Can a collections attorney demand payment the day they call and threaten to file check fraud charges against me for not making a payment?

UPDATED: Jan 28, 2011

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Can a collections attorney demand payment the day they call and threaten to file check fraud charges against me for not making a payment?

An attorney called yesterday stating that a payday creditor of mine gave them my information for for a loan that I took out in the amount of $700. They are saying that I now owe $2000. If I don’t pay it, a fraud charge will be filed against me. She said if I give them at least something they will hold the judgment until I come up with the rest. I was told that legally I am supposed to pay the amount borrowed plus the principle. Not the legal fees, and such. Is this true? What do I do? And can they file check fraud against me?

Asked on January 28, 2011 under Bankruptcy Law, Michigan


M.D., Member, California and New York Bar / FreeAdvice Contributing Attorney

Answered 12 years ago | Contributor

A person who has borrowed money cannot be threatened with criminal action for non-payment.  People don't go to jail for owing money.  Debtor's prison went out about the time Dickens.  The exception would be if you had committed a fraud of some sor in obtaining the money.  Then that would be a crime.  For example, if you scammed someone into lending money with no intention to repay.  Absent that - neither a debt collector or creditor may threaten you with imprisonment or even the possibility of criminal charges.  If they do you could actually sue them.  Additionally, they can not harass or otherwise intimidate, etc.  It's the law - the "Fair Debt Collections Practices Act" (FDCPA).  However, this doesn't mean that you don't owe the money.  In setting up a re-payment plan just be careful in just what information that you give them (especially banking information).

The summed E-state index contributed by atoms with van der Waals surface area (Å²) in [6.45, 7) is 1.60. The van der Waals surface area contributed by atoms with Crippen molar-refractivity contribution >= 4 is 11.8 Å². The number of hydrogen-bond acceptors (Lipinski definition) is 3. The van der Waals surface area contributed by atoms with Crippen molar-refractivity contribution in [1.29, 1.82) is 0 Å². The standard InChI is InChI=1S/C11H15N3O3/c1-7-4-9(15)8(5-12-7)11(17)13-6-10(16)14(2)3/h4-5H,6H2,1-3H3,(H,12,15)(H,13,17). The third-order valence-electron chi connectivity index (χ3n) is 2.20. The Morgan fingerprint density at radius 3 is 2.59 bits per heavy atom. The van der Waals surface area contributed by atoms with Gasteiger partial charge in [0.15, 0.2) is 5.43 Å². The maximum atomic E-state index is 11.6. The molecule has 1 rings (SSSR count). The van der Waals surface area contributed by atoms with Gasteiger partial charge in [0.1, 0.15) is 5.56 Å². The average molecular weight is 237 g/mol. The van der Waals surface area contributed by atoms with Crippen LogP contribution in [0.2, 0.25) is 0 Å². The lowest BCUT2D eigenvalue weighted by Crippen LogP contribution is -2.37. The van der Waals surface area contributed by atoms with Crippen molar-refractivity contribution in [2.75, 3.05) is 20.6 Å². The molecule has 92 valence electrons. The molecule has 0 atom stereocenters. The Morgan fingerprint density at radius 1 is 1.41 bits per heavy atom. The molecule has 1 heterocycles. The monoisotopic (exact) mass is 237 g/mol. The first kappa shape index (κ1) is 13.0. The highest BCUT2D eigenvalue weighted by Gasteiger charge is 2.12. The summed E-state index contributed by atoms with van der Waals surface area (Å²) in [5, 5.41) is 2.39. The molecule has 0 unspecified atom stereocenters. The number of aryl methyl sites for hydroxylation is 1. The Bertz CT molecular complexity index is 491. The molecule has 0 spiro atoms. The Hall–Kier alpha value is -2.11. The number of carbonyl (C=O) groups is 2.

Note:  You cannot be sued for debt that is "too old".  This is due to something called the "statute of limitations".  In MI you cannot typically be sued for most debt that is over 6 years old.

IMPORTANT NOTICE: The Answer(s) provided above are for general information only. The attorney providing the answer was not serving as the attorney for the person submitting the question or in any attorney-client relationship with such person. Laws may vary from state to state, and sometimes change. Tiny variations in the facts, or a fact not set forth in a question, often can change a legal outcome or an attorney's conclusion. Although has verified the attorney was admitted to practice law in at least one jurisdiction, he or she may not be authorized to practice law in the jurisdiction referred to in the question, nor is he or she necessarily experienced in the area of the law involved. Unlike the information in the Answer(s) above, upon which you should NOT rely, for personal advice you can rely upon we suggest you retain an attorney to represent you.

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